Deb Kelley, an interior designer with Swan Mountain Interiors, said white with vibrant accent colors has been trendy, particularly cobalt blue as an accent. She also said a deep, burnt orange is popular.

For accessories such as lamps, side tables or tabletop accessories, she is seeing brass and bright golds coming back.

Egolf suggested yellows, tangerines and citrus colors that speak of summer, or fun patterns.

Update rooms with paint

Color trends are on a five-year cycle, and paint can be a cheap way to update a room. Wray does a lot of remodel work on units that were built in the 1990s, when the trend was dark, rich colors on the walls, and she is covering those up with those lighter shades of gray, white or taupe.

“You can change the entire look of a room with paint,” she said. Yellow and custard is another popular color from the ’90s that she has seen frequently in her remodel work, and although it seems like it should be cheery, it feels dated, she said.

“Now that we are almost to the end of this decade, it’s time to neutralize that color,” she said.

Wray said Sherwin Williams in Frisco is a good resource to look at paint samples, as the store redesigned its color fan decks. Shades of white are all in the front of the deck now, where it used to be they were mixed up with other shades of colors, such as yellow-whites with the yellows. Now the deck makes it really easy to look at all the shades of white.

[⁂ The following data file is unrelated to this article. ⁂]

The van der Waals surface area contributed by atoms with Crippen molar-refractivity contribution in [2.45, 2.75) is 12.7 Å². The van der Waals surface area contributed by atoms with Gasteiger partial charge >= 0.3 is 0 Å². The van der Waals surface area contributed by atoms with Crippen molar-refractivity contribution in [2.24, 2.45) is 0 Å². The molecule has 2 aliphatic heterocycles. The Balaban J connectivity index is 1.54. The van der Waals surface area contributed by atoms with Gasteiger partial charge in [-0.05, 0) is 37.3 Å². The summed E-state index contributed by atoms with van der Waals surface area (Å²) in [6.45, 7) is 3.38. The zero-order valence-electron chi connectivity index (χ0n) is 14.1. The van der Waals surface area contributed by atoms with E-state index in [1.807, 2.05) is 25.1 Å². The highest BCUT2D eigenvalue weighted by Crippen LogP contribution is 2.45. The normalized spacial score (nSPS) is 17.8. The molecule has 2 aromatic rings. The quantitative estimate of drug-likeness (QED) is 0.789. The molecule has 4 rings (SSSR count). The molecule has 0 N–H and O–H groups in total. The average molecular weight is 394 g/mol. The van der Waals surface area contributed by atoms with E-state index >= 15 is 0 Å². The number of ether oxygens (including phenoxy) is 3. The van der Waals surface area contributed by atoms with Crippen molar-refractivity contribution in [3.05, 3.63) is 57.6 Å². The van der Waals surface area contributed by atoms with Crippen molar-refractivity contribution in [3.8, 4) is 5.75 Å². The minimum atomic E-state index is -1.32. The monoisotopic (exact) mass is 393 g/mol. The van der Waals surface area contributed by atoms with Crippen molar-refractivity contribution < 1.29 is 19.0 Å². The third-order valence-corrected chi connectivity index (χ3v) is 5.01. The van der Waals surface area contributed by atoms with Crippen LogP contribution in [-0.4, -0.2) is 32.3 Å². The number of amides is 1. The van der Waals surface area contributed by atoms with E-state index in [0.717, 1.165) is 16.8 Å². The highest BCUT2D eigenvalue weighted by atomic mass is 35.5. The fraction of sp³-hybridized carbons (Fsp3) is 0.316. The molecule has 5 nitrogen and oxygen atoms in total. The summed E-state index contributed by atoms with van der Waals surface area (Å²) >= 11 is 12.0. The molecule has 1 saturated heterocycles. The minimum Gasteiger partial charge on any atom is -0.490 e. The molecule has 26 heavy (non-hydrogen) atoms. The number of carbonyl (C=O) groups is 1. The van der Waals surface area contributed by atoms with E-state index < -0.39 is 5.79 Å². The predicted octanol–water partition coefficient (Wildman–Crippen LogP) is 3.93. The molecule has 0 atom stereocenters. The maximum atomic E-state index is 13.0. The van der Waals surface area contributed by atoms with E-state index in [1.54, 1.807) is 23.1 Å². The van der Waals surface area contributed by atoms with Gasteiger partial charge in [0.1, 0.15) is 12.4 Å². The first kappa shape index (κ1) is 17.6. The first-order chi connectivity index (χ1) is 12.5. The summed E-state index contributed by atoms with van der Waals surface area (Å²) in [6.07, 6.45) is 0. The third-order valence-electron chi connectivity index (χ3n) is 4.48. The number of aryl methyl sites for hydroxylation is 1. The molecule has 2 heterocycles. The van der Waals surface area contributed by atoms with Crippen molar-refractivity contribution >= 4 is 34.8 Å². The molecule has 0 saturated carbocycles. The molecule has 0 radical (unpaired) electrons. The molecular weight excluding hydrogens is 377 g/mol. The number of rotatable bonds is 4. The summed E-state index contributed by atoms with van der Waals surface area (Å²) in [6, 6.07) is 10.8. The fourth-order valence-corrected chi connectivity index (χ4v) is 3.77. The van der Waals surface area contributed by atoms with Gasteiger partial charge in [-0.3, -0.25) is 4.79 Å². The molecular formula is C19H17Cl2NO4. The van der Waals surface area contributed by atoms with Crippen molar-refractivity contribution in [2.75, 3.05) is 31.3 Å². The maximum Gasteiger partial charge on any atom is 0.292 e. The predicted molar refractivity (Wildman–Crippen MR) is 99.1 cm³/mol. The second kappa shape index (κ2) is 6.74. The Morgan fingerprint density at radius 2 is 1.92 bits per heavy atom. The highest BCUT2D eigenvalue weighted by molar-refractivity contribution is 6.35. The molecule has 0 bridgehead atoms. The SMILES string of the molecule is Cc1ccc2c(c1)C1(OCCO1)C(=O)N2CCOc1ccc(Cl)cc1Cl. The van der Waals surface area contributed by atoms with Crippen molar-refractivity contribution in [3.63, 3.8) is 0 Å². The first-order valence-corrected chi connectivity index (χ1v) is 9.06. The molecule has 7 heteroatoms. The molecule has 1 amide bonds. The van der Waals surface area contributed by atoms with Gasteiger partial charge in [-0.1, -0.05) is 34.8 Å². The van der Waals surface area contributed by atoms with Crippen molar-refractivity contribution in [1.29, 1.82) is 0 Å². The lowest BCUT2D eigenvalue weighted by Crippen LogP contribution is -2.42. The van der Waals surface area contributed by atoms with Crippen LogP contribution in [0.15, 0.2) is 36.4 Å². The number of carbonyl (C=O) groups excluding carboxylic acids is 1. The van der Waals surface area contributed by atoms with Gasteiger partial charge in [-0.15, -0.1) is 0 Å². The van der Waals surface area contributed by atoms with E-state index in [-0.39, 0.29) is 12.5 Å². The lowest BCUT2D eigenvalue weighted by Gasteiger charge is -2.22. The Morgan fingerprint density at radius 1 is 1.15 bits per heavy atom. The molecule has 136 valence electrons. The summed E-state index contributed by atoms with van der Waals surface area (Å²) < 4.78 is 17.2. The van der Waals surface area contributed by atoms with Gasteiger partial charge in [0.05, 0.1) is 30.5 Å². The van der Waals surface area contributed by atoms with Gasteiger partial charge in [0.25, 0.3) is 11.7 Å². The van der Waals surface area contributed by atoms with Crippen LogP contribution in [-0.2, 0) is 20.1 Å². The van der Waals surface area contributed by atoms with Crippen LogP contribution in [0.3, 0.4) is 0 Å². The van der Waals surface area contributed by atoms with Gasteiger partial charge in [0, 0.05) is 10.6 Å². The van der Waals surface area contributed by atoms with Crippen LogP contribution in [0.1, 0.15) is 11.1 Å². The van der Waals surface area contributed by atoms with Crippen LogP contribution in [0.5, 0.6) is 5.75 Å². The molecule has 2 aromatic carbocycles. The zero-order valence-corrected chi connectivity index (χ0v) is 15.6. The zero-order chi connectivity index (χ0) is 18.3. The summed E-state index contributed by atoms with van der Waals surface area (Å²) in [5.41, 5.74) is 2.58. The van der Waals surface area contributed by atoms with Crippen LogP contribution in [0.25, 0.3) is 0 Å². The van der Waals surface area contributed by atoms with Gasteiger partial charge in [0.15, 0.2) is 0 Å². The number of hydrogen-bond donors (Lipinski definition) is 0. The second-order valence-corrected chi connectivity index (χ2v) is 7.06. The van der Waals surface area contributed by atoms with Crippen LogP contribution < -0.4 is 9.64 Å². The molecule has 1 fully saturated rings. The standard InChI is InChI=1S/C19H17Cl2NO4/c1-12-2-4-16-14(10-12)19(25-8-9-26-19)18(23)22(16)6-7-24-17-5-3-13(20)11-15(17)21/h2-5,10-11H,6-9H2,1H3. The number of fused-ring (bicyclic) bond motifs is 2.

“You can see, if you see them side by side, which one feels fresh and clean,” she said.

Outdoor spaces

There are far more outdoor fabrics and rugs available nowadays, Kelley said, with really bright, vibrant colors and patterns. She said current trends for outdoor areas still include the basics — tables, chairs — but also seating areas around fire pits.

Outdoor kitchens are still popular, especially on the larger homes, she said. For smaller homes or condos with bistro sets, bright, vibrant rugs or throw pillows can accentuate the area.

Egolf, who has been working in the county for 18 years, said lanterns on the deck are an easy way to light up the area. Potted plants or hanging baskets are other quick, instant ways to change up the outdoor space.

It’s also another place for a new set of fun but inexpensive dishware for eating outside.

Whether it’s indoors or out, some of the simpler ways to give living areas a summer theme can be done without spending a ton of money.

“I love that the Target and Pottery Barn and some of those less expensive brands have hopped on the bandwagon and they are bringing design to the common person,” Egolf said. “You don’t have to hire a designer to update your look.”

Support Local Journalism

Support Local Journalism

As a Summit Daily News reader, you make our work possible.

Now more than ever, your financial support is critical to help us keep our communities informed about the evolving coronavirus pandemic and the impact it is having on our residents and businesses. Every contribution, no matter the size, will make a difference.

Your donation will be used exclusively to support quality, local journalism.